Matthew 27:33-37

And when they came to a place called Golgotha (which means Place of a Skull), they offered him wine to drink, mixed with gall; but when he tasted it, he would not drink it.

And when they had crucified him, they divided his clothes among themselves by casting lots; then they sat down there and kept watch over him. Over his head they put the charge against him, which read, “This is Jesus, the King of the Jews.” Matthew 27:33-37

When you travel to Jerusalem you might be very surprised, as I was, to discover that there are two very different places where the death and resurrection of Jesus are remembered.

One is inside of a cathedral, the Church of the Holy Sepulcher, within the walls of the Old City of Jerusalem. It is a strange place, bustling with tourists, divided into zones which “belong” to various Christian communities. You climb some steps to the altar table controlled by the Orthodox church which, they tell you, is on top of where the cross was planted.

Down on the main floor you pass the rock upon which Jesus’ body was prepared for burial.

And then you find, right in the heart of the building, the Roman Catholic Church controlled ornate altar hidden from view from the main floor where, they tell you, Jesus was laid in the tomb. I was there for a week and was never able to see back in there because it was always roped off for the special “invite only” masses booked long in advance. So there is that.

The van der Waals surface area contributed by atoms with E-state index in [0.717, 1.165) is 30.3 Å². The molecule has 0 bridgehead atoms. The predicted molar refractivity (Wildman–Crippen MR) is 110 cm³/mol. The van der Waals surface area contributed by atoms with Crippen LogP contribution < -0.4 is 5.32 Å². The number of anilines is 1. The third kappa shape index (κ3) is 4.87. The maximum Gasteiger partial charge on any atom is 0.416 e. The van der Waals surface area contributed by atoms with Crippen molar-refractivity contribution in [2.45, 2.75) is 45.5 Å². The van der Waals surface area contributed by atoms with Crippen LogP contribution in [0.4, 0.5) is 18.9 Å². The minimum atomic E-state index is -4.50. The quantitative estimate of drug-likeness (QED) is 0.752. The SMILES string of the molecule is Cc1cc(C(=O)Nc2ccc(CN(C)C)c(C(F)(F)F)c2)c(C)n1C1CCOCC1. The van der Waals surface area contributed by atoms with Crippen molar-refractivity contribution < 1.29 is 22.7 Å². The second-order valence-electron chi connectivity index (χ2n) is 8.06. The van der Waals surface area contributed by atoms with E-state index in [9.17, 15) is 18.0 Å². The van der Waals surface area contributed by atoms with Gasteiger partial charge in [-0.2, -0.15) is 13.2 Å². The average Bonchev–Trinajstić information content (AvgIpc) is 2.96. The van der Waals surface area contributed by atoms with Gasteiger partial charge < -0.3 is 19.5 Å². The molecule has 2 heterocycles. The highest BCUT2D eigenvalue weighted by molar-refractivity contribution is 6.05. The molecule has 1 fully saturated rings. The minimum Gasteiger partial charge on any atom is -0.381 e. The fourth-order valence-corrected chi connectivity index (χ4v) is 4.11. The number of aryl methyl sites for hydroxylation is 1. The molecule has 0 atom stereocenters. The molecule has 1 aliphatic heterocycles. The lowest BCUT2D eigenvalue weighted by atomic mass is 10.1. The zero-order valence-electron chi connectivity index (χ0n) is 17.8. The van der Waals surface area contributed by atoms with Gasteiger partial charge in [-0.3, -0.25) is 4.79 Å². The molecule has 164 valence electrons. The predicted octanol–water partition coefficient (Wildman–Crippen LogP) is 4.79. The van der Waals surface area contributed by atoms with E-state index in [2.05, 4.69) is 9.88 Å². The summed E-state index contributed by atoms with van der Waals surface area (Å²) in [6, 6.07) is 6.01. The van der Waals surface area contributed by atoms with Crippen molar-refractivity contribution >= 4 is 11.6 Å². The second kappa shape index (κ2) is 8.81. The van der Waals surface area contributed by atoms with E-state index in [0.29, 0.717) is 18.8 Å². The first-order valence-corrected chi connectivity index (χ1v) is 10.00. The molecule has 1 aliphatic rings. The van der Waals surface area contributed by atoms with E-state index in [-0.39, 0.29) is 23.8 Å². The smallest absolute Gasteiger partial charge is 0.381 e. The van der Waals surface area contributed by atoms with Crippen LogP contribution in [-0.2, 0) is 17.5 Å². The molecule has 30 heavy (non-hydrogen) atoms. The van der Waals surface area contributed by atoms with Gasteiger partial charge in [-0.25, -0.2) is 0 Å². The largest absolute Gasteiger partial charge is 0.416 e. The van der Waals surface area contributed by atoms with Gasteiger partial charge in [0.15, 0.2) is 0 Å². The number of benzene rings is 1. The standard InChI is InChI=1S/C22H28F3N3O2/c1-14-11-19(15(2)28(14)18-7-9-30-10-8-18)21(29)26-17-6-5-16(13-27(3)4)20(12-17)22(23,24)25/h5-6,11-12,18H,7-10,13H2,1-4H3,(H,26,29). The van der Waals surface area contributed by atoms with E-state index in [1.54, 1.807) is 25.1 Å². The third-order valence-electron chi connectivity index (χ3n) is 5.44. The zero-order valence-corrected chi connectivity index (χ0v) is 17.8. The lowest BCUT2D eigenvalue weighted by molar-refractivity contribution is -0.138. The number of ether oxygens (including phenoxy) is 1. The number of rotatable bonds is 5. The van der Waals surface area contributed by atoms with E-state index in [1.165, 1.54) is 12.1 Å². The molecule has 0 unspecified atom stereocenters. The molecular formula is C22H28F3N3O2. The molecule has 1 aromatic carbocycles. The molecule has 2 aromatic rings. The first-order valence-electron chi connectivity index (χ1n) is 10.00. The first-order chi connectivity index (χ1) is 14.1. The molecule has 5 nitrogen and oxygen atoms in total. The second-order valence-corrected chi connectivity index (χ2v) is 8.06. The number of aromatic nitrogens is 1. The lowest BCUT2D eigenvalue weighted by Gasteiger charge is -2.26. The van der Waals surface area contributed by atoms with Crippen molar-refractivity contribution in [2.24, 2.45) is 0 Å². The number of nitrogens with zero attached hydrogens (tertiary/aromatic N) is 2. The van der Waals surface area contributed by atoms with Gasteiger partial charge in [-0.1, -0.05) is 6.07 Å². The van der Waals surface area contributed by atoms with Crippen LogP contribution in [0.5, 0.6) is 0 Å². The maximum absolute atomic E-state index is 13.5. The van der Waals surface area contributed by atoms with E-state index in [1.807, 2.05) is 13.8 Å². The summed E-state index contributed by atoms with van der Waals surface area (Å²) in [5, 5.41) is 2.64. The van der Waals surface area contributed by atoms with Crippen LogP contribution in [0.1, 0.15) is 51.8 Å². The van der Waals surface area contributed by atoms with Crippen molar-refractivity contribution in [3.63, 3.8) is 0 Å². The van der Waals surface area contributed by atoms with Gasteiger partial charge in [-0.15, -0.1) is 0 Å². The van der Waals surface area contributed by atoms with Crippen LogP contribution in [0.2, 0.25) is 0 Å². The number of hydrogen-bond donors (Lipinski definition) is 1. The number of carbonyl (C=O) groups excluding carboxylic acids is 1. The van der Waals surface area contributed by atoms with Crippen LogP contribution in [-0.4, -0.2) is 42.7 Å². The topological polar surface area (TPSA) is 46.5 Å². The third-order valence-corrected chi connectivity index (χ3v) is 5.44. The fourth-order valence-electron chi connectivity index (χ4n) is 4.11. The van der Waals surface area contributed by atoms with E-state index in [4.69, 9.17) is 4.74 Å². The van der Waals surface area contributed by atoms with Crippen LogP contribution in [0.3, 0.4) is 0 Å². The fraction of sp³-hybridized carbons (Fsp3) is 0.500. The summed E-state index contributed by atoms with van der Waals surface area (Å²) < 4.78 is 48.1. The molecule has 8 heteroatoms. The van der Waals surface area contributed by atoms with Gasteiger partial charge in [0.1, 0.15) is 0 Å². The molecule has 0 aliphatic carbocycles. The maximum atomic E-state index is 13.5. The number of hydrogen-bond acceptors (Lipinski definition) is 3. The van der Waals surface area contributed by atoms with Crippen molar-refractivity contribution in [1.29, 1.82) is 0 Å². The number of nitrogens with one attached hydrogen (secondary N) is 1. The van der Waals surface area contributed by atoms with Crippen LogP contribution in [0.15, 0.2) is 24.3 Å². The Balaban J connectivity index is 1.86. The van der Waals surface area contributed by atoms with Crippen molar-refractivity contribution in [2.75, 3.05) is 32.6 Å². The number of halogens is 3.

But then there is another place in town. Right behind the bus station. Called the Garden Tomb, it is quiet and reflective. Its most prominent feature is a rock formation that really does look like a skull. And, down below that, another tomb for the body of Jesus. This place has long been pretty much a Protestant thing.

Is it surprising that Christianity is so divided that we cannot even agree on the place where the most important historical event in our faith took place? Or could it be, like the four gospel letters, that the point is about being righteous, not being right? Could it be that the Christian faith is a conversation more than a set of conclusions? Could it be, in the wonderful diversity of life, that seeking unity which embraces diversity is more faithful than seeking uniformity which tramples diversity?

Matthew notes that the soldiers “divided his clothing” as an allusion to Psalm 22, “They stare and gloat over me; they divide my clothes among themselves, and for my clothing they cast lots.” To this day, we continue to end worship on Maundy Thursday by reading Psalm 22. The altar is stripped bare. The lights are turned low or off. We leave the sanctuary in silence.

Like those soldiers, we watch.

Let us pray: Dear Lord, like any family, the Christian family which continues to carry your story to the world has long been divided. Like your clothing on that day, we divide things because we all want a special piece of the pie, a special seat at the table. In our sin, we seek power, position, privilege, authority. We seek to be served rather than to serve. We seek to be right more than we seek to be righteous. Yet you bind us together. You bind us by your blood which was shed for all people. You bind us together by your love, which you seek us to demonstrate in the lives we lead. As your arms were stretched out on the cross, you embrace us in our divisions and, in that love and mercy, we find healing. In Jesus’ name. Amen.

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